Following the widespread use of spotting scopes among bird watchers, and advances in digital pocket cameras, a new bird photography technique has found popularity over recent years.
“Digiscoping” simply consists of holding a digital camera to the eyepiece of the telescope. This allows very close up and detailed pictures such as this portrait of a heron, which I took at Aberlady Bay recently.
Of course, it is best if the bird or mammal is within 20 metres or less.
This shot positively screams of stealth and concentration as the bird stalks its prey.
A new technique I am trying at present involves a “trail camera”, which is simply a camera to fix to a tree or such like and leave it there for some days or even weeks.
The camera will photograph whatever passes close enough to trigger its movement and heat sensors. Of course, sighting is everything, as the camera must either be baited or set to watch some natural passing place. Initial trials have been interesting.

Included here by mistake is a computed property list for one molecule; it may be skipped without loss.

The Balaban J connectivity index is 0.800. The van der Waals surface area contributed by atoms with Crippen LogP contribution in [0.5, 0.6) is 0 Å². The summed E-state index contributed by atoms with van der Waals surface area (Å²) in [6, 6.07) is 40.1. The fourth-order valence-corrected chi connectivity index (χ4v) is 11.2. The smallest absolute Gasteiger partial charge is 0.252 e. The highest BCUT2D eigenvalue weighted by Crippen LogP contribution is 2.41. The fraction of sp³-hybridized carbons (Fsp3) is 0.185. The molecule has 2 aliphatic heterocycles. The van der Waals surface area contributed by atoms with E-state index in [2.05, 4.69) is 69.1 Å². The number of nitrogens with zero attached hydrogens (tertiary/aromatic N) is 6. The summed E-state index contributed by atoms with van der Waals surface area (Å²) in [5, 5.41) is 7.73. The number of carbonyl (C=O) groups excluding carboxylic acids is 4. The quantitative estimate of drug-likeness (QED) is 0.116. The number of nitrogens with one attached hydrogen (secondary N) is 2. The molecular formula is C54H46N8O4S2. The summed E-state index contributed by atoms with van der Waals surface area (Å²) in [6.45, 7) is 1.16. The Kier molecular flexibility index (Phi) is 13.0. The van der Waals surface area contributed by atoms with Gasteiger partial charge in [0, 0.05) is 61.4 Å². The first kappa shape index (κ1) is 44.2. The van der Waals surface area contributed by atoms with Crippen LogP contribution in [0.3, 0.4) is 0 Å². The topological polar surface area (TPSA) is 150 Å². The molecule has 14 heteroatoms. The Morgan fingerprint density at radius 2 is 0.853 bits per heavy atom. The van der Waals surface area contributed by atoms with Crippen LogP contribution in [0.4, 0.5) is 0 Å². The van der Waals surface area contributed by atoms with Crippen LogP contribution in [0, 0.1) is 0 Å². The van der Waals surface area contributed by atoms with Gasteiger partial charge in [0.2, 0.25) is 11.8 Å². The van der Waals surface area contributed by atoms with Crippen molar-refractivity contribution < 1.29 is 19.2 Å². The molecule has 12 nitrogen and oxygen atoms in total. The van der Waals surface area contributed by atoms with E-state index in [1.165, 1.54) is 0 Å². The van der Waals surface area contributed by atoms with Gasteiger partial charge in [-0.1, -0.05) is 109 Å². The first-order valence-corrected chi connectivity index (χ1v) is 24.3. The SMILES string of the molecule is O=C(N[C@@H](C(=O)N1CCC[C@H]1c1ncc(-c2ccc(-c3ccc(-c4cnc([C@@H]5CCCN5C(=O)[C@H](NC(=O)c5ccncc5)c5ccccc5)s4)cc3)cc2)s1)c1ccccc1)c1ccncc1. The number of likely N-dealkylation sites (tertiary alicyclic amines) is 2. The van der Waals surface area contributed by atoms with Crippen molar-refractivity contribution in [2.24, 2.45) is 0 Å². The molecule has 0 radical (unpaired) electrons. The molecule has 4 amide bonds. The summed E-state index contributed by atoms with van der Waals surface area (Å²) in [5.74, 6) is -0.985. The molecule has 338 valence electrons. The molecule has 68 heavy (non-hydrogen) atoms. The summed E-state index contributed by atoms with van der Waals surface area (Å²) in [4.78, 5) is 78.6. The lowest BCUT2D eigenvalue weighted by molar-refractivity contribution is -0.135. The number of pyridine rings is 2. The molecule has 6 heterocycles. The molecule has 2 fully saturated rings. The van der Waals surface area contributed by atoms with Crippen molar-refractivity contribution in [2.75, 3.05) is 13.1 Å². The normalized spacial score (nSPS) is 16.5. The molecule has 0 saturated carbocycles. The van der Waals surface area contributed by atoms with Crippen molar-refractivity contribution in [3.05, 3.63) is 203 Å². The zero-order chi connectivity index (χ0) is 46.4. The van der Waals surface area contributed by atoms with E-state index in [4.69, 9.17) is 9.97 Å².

For instance, when I found a rabbit killed by a stoat, I anchored it down in a nearby thicket and set the camera to await action.
Sure enough, the stoat showed up a couple of times, but over the following nights, I was surprised to see that the creatures which reduced the bait to skin and bone were in fact woodmice.
Watch this space for more telescope and trail cam results soon. I hope !